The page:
MIT is just another place
Prior to arriving at MIT, you might harbor the notion that it is a magical place where unicorns, dragons, and fairies exist. After the first three weeks, the honeymoon is over and you find out that it is a lot of work. The work is manageable, but only if you are not in 10 other activities outside of classes. Supposedly, students that are accepted to MIT are “well-rounded.” In reality, we found science/engineering fun and easy; thus allowing time for us to be the presidents of clubs, play sports, and sleep. Everyone hits the realization that you can’t do everything some time during the first four terms at MIT. I was told prior to arriving at MIT that it was going to be hard work, so I came prepared to reduce my nonacademic commitments.
For the first three terms, I treated MIT like most upperclassmen have in the past, and like some freshmen and sophomores still do: a place to leave after earning a degree. Then I came to the realization that I was unhappy, not because of MIT, but because I had forgotten who I was. MIT became about surviving classes, not pursuing knowledge. I decided to make an effort to enjoy MIT, and that is when it all got better.
I started to paint again, to work out, and to have a social life. When it came to classes, every class had a purpose. Each class had a syllabus of their goals and objectives; then I would find something that I wanted to learn that could run in parallel to the course material. For example, I took 2.001 (Mechanics and Materials I) because I wanted to be able to design a small-scale bridge and calculate how strong I could make it for very little weight. I never ended up making the bridge, but every time I went to class I thought of how I could use the course material to design it. Stress, beam bending, and trusses became tools for what I wanted to do and ceased being academic objectives. Grades started to no longer matter. I stopped going after the A or B in the course; instead, I went for understanding the material and concepts. I can always go back to a book to find an equation, but understanding the “why” was more important.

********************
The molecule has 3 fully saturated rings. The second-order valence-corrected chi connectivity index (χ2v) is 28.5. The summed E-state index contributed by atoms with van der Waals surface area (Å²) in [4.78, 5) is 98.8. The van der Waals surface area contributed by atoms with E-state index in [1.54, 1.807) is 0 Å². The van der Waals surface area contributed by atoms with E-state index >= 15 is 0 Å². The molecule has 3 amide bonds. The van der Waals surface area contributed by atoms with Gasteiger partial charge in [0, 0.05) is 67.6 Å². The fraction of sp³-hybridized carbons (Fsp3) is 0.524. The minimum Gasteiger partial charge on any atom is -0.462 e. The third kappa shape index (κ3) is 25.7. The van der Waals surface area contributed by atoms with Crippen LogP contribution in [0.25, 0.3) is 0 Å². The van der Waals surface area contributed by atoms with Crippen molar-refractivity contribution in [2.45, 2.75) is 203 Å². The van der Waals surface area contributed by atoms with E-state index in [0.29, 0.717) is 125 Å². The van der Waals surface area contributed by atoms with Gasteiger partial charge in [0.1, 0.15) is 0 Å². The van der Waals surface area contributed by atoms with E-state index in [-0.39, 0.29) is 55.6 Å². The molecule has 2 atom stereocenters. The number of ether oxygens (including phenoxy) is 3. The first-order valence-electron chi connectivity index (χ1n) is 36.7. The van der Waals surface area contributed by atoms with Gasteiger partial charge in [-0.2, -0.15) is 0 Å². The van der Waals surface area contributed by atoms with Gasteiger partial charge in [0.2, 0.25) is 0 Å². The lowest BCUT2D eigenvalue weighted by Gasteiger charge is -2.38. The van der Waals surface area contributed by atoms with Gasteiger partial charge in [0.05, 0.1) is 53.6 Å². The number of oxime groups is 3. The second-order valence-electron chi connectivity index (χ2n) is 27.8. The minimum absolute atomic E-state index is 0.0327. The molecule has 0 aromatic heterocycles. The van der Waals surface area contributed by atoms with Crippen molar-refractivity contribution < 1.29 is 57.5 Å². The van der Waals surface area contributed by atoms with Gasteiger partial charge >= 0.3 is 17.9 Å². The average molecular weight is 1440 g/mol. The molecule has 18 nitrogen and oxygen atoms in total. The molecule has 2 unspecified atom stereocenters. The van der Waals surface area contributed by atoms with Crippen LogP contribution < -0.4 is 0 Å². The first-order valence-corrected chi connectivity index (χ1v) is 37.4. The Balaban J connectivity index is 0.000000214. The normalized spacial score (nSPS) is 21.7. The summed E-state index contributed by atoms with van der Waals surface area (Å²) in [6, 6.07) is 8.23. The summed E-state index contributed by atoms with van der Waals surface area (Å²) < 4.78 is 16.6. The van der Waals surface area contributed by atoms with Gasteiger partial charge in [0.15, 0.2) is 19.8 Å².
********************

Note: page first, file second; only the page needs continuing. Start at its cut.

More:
My approach was not foolproof. I did poorly in classes and realized that it was better to finish the term with three good classes than with four/five poor classes. You don’t get anything out of taking five classes if you don’t do well. Focus on deeply understanding the material. It is important to note that we are not defined by our failures. We are defined how we overcome our failures and move forward. Research is all about failing, and knowing what does not work, so we can discover and innovate on the one thing that works. Faculty have drawers of rejected papers and proposals. Those who have never failed do not understand the process of getting up.
On a recent plane flight, I was sitting next to an MIT alum and we had a nice long conversation. We share a bond that transcends time; we both survived Boot Camp MIT. Staying up until 3 a.m. working on a problem set question because you want to find the answer; you don’t want it given to you. We have the ability to create our own heaven or hell. It really depends on the individual. Try discussing probability with people outside of MIT or quantum mechanics, and chances are that you are going to feel different or misunderstood. Or brilliant!
MIT is just another place. You can be successful without coming to MIT. It is the drive for knowledge, to be surrounded by individuals that feel the same nerdy way we do about science and engineering that brings us together to such a place. You have to love the place, in order to be happy. If not, why did you come to MIT in the first place? MIT is not a place where parental desires matter. At the end of the day, there is only your desire for knowledge that will keep you up at night.
For me, MIT is a playground. I can play around going on the monkey bars and have fun, or consider it exercise and be miserable. After 16 continuous terms (SB, MS, and now PhD candidate) at the Institute, I have found that MIT has so much more to offer than classes. Your education is only half of the learning. Sometimes the other half is the most important half with three important points: One, learning to keep good friends; two, enjoying life independent of the work load; and three, getting to know yourself.
I joke around with “renewing my contract” with the Institute, and that I must be insane to keep wanting to stay here. There are no bars or time required to stay; the only thing that keeps us here is our desire. We can all leave at any time we please, move on with our lives, and be successful in the world. MIT is just another place where we come together for the pursuit of knowledge and personal growth: nothing more, nothing less. There are no unicorns, unless they are part of a hack. The only dragon is probably one painted on the halls of Bexley. We don’t have fairies — only snow flurries.
Folkers E. Rojas G